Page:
http://en.wikiquote.org/wiki/Barack_Obama

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      • Noted. I remember the apologists grilling him for “taking the passages out of context” and “distorting” the Bible.

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      • Not all sects accept inerrancy and addressing the problems of inerrancy doesn’t need to lead to literalism necessarily. Traditional Rabbinical Judaism, if I understand correctly, believes the Bible is inerrant, yet simultaneously accepts that if taken literally there are contradictions. Since the Bible is inerrant and there are contradictions if each line is taken literally, they concluded that the Bible requires interpretation and the “real meaning” lies in reconciling seemingly contradictory lines or that the real meaning of a passage can only be uncovered when considering the context of a particular Hebrew word in other passages, etc.

        I would agree it can be a problem in that certain types of interpretations can have bad practical consequences in the world (the fundamentalists who restrict the rights of women or who justify all sorts of heinous behaviors). Those views NEED to be challenged! But on a more academic level, multiple interpretations don’t bother me in the slightest. With any kind of text, it is inevitable.

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      • Anyway, I didn’t exactly address your point. So let’s address your point.

        Determining if something is apocalyptic literature or imagery is not particularly difficult as it’s a particular genre with particular characteristics. If it fits those characteristics, then it is apocalyptic literature.

        Close-reading (a careful sustained analysis of individual parts and details of a text) takes one a long way in determining what to take literally and what to take allegorically.

        1) If your narrative begins with two creation accounts with conflicting details, there is a good chance the author’s or at least the later editor wasn’t overly concerned with literal details of creation.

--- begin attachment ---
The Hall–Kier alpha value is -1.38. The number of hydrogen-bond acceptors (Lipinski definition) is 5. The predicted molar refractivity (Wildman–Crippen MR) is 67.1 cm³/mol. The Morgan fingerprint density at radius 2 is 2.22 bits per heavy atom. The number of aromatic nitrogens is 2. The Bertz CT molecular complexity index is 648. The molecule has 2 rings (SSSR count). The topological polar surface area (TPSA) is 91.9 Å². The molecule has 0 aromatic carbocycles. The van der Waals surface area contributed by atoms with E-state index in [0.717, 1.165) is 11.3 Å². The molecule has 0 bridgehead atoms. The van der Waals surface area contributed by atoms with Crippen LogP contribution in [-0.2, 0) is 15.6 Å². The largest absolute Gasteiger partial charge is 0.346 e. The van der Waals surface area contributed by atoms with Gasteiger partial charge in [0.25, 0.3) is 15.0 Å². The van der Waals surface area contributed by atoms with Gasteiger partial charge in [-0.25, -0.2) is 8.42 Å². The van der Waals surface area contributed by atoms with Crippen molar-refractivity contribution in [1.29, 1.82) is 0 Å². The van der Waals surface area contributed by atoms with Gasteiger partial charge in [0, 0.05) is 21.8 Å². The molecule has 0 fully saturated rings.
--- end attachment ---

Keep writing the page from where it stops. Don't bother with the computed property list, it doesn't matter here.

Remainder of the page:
2) If you have a story/poem structured around parallelisms as in Genesis 1 whose very structure is symbolic, I would think this, too, would suggest allegory.

        3) If you have a story with a tree that isn’t just any old tree, but is called the TREE OF KNOWLEDGE OF GOOD AND EVIL. That, too, would suggest symbolism and allegory.

        4) Notice Adam in Hebrew is always “ha-adam” (ha is an article, the equivalent of “the” in English and “adam” literally means “man) and it becomes apparent the text is talking about an unnamed character with a highly symbolic name (which only later tradition ascribes a specific name of Adam).

        We can read literally what archaeology or other sources confirm. Of course, some people will still read things like Genesis 1, 2, and 3 literally. There are many interpretive approaches to the Bible as you point out elsewhere. But no Magic Decoder ring needed, a decent understanding of literary criticism, literary theory, and careful paying attention to the way a person is interpreting (by paying attention to their line reasoning, if they include it) will tell you how they came to their interpretations.

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      • Sure, I can understand that, you can understand that, many, many rational people can quite happily understand and embrace that, but that’s not where the problems in interpretation lie. Still, you do have to admit the Patriarchs, Exodus and Conquest narratives are presented (deceptively) by the author/s as a straight historical account. Of course, this was done so to invent a new history in which Judah was the center of the Jewish way of life. Looking to the NT we do however have very clear instances where creative metafiction is not only used, but identified, distinguishing it from other sections of text: the parables. Here interpretation is invited. The same really can’t be said for the rest… excluding, of course, John’s Revelation, which was just the ramblings of a madman holed up in a cave.

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      • @ Ron